Psychotherapeutic Intervention and Therapeutic Relationship

We think such reasoning makes it mandatory to add "psychotherapeutic intervention" to the agenda along with the known schools of psychotherapy. This covers a wide range of applications from the interaction skills used by the therapist in the therapist-patient relationship to specific psychotherapy practices. To our knowledge, the common ground in all psychotherapies is the set of skills that can be described mainly as psychotherapeutic interventions [47,48]. Therefore, the perspective of finding "common ground for psychotherapies," needs to be explored and developed further.

It is known that the most contributing factor to emotional healing is "alliance" in all types of psychotherapies [48-51]. It is important in many respects to maintain the relationship within the frame planned by the physician with the advantage of theoretical knowledge [52]. This relationship consists of words, attitudes and behaviors of the physician, the design of the interview, the format of questions, and how responses are effectively observed and appropriate responses are given [53].

Components such as "hope", "trust", "freedom of expression/reaction", "faith", "love and embracement" are the glue holding therapeutic alliances together and help in developing a therapeutic relationship [54]. These components need to be examined individually to determine their unique contribution to therapeutic alliance [53,55,56]. Here, trust is defined as a feeling of confidence towards the physician's knowledge and skills and those skills and knowledge should be used in the right way. Hope provides the patient with a source of strength to combat the illness [57]. It is important, though, to build hope on a solid foundation. In contemporary practice, physicians might find themselves pushed to the point of being the unquestioned authority and may attempt to instill hope in a patient beyond acceptable limits, and they may inevitably do more harm than good. At this point, the objective should not be to cure the illness but to aid the patients to gain their hope back [55,58].

It seems that the distinction between psychiatric interview and other interviews is the quality of the therapeutic interview, client's readiness for change, different expectations of the client and therapist, therapy strategies and techniques [25,56,59]. According to meta-analyses compiling the common points regarding the effectiveness of psychotherapies; it is estimated that 30-50% of the overall improvement could be attributed to the quality of the therapeutic alliance, 66% to client's expectation, and 12-15% to the differences between the types of therapies [60,61]. Another review shows that goal consensus accounts for 20%, empathy 9%, therapeutic alliance 8%, positive regard/affirmation 7%, therapist genuineness 6%, therapist-specific factors 5% of variances in therapy outcomes [62]. Therefore establishing and maintaining the therapeutic alliance in psychiatric interviews should be our priority.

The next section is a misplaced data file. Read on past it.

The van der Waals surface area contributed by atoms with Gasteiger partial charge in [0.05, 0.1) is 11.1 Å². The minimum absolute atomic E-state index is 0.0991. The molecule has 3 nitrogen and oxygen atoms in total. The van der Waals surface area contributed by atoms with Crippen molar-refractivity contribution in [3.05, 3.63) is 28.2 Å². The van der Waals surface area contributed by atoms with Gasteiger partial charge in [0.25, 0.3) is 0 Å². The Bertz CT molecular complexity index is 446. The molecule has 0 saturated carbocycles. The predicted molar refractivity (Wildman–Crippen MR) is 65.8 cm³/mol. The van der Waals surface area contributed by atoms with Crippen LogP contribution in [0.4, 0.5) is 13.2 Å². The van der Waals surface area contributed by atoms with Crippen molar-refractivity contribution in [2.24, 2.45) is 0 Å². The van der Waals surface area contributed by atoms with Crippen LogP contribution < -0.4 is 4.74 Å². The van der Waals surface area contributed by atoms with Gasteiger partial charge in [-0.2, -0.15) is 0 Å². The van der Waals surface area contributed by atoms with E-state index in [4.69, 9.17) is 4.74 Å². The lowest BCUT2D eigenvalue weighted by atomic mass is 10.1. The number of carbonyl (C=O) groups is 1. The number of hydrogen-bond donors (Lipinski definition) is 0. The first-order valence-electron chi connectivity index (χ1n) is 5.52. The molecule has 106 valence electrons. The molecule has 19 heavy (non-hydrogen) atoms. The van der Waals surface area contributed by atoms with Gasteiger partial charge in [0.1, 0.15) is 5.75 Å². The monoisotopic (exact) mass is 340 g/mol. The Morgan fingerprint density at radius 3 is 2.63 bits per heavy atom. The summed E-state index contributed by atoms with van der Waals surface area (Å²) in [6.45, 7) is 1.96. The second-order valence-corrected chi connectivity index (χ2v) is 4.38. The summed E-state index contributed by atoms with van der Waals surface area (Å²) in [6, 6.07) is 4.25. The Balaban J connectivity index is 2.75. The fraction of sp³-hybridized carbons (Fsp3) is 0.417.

The attachment of the client to the therapist within the therapeutic boundaries also impacts the quality of therapeutic alliance [60,63]. In medicine, with the exception of psychiatry, the time taken to treat "organic" diseases limits the attachment to the physician [64]. Also the patient's and physician's expectations being limited to fixing the acute pathology may stand in the way of therapeutic alliance.

Physician-patient relationships that are essential in all medical specialties, but only those to which psychiatry attached great importance to can be regarded as a part of "psychotherapeutic intervention." Indeed, psychiatry residency training highlights the importance of physician-patient relationship in terms of psychiatry when compared to other medical disciplines. If we can understand what makes psychiatry, psychiatric interview, and therapists different from other fields of medicine, then our perspective on psychotherapeutic intervention and common aspects of psychotherapies will become clearer. Below, we are going to discuss the major concepts of this psychotherapeutic intervention.

Key Concepts of Psychiatric Interview

Informing, identifying the problem, clarifying and learning

One aspect that makes psychiatry, psychiatric interview and interviewer different from other fields and specialists is the special attention given to learning processes and the effort to understand the patient [65]. During the psychiatry residency training, it is learned that a qualified physician-patient (or therapist-patient) relationship can only be established by informing the patient about the problem and the interview itself and further explaining in a way that the patient can identify and understand the problem [48,66]. Since, only the patient who understands and feels understood can move forward in recovery.

An interviewer who has been trained in psychotherapy and gained psychotherapeutic intervention skills can help the patient by attempting to identify the present issues and link themes of events. A physician (therapist) who understands, explains what he knows and sees and answers the questions with an effort to develop appropriate solutions to problems, helps the patient to calm his fear and anxiety. As the fear and anxiety subside, efforts to learn more and seek solutions increase. Thereafter, what is learned is reinforced by being repeated frequently during the interviews [67].

Effective listening

What makes psychiatric interview different from the history and clinical examination of other medical specialties is its focus on equipping the practitioner with the skills to listen and understand the patient [68]. A good listener, who can listen effectively, relaxes the patient, shows that they want to listen, removes distractions, tries to be empathetic, gives enough time to the patient, controls their anger and also tries not to be judgemental [54]. In order to achieve active listening, it is recommended to avoid guessing what the patient is going to say next, ask for clarification to confirm understanding and pay attention not only to what is being said but also to the body language [69].